Force question on pulling worker

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In summary, a worker pulls on a rope attached to a 10-kg crate on a rough floor with coefficients of static and kinetic friction of 0.5 and 0.3. The applied force is 40 N and the frictional force exerted by the surface is determined to be 40 N. The maximum possible static friction force is 49 N, which is more than enough to handle the applied force, so the box does not move. The net force is zero and the friction is 40 N.
  • #1
StephenDoty
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A worker pulls horizontally on a rope that is attached to a 10-kg crate resting on a rough
floor. The coefficients of static and kinetic friction are 0.5 and 0.3, respectively. The
worker pulls with a force of 40 N. The frictional force exerted by the surface is...??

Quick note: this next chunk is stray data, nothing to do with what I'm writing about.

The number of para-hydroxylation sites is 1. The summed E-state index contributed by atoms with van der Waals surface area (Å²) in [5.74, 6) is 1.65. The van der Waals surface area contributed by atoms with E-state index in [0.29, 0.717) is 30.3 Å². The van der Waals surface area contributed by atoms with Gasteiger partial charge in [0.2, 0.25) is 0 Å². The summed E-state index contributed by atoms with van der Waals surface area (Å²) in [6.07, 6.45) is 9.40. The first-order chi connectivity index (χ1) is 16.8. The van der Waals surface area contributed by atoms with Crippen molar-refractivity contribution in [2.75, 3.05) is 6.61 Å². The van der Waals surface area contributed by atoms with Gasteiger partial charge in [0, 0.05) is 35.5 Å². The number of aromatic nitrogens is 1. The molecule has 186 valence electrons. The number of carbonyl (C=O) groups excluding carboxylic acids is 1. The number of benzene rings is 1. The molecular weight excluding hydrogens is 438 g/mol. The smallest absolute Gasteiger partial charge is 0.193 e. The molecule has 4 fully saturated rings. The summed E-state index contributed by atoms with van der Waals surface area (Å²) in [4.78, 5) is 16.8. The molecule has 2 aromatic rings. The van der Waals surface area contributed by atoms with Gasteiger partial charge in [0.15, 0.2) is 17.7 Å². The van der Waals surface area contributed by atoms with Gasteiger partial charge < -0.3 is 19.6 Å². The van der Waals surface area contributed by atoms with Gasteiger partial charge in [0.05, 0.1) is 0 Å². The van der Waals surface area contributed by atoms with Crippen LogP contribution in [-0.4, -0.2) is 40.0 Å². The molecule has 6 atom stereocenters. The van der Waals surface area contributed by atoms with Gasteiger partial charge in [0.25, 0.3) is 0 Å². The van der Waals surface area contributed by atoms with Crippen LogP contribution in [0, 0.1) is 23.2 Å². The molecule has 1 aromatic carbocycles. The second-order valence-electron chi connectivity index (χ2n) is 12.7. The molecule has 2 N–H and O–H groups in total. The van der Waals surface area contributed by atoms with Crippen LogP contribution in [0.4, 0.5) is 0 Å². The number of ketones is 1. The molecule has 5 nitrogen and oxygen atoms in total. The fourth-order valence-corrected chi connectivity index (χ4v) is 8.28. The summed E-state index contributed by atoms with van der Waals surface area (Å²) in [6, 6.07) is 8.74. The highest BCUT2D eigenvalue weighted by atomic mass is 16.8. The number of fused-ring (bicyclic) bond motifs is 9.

the box is moving because fk<fs

If the Fnet is not 50N, the applied force then
Fnet= T - fk
Fnet= 50N - fk

and of cource fk= .3 * 10 * 9.8 = 29.4N

Is this right??
 
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  • #2
The first thing to figure out is: Does it move?
 
  • #3
Yes it does move because fk= umg and fs=umg and since us>uk fk<fs which means that the object moves and accelerates, right??
 
  • #4
I don't understand your reasoning. Instead, figure out the maximum force that static friction can deliver given the nature of the surfaces. Compare that maximum value with the applied force.
 
  • #5
ok...the fs=49N which is < the 40N push. So the box is not moving. So is the fk= 40N so fnet= 0 = fp - fk?
 
  • #6
StephenDoty said:
ok...the fs=49N which is < the 40N push. So the box is not moving.
Good. The maximum possible static friction force is 49 N, which is more than enough to handle the applied force of 40 N. So the box doesn't move.

So is the fk= 40N so fnet= 0 = fp - fk?
Since it doesn't move, fk (kinetic friction) is irrelevant.

But the net force is zero, so what must be the friction?
 
  • #7
40N


thank you very much
 
  • #8
Perfecto!
 

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